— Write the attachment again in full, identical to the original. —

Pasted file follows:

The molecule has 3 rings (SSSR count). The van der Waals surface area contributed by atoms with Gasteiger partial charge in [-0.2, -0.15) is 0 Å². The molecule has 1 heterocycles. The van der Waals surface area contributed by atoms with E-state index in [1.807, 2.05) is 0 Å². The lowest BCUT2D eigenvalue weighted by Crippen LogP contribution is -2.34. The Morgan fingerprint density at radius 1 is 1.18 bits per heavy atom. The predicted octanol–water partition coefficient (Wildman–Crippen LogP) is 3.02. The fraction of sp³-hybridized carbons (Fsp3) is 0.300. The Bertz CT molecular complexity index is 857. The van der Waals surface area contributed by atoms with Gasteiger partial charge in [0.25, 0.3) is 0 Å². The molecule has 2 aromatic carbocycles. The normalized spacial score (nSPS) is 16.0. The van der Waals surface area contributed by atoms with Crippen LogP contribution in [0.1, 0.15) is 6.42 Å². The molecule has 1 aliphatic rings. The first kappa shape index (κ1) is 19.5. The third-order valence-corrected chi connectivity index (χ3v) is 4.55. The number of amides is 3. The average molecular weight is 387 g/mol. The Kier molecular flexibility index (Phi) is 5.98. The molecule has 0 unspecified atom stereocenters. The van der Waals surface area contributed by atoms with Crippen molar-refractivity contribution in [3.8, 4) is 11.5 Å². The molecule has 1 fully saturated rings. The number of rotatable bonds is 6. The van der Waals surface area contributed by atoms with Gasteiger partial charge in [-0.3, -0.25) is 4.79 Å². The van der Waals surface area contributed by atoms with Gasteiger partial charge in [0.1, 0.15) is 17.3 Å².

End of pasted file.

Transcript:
The molecule has 3 rings (SSSR count). The van der Waals surface area contributed by atoms with Gasteiger partial charge in [-0.2, -0.15) is 0 Å². The molecule has 1 heterocycles. The van der Waals surface area contributed by atoms with E-state index in [1.807, 2.05) is 0 Å². The lowest BCUT2D eigenvalue weighted by Crippen LogP contribution is -2.34. The Morgan fingerprint density at radius 1 is 1.18 bits per heavy atom. The predicted octanol–water partition coefficient (Wildman–Crippen LogP) is 3.02. The fraction of sp³-hybridized carbons (Fsp3) is 0.300. The Bertz CT molecular complexity index is 857. The van der Waals surface area contributed by atoms with Gasteiger partial charge in [0.25, 0.3) is 0 Å². The molecule has 2 aromatic carbocycles. The normalized spacial score (nSPS) is 16.0. The van der Waals surface area contributed by atoms with Crippen LogP contribution in [0.1, 0.15) is 6.42 Å². The molecule has 1 aliphatic rings. The first kappa shape index (κ1) is 19.5. The third-order valence-corrected chi connectivity index (χ3v) is 4.55. The number of amides is 3. The average molecular weight is 387 g/mol. The Kier molecular flexibility index (Phi) is 5.98. The molecule has 0 unspecified atom stereocenters. The van der Waals surface area contributed by atoms with Crippen molar-refractivity contribution in [3.8, 4) is 11.5 Å². The molecule has 1 fully saturated rings. The number of rotatable bonds is 6. The van der Waals surface area contributed by atoms with Gasteiger partial charge in [-0.3, -0.25) is 4.79 Å². The van der Waals surface area contributed by atoms with Gasteiger partial charge in [0.1, 0.15) is 17.3 Å².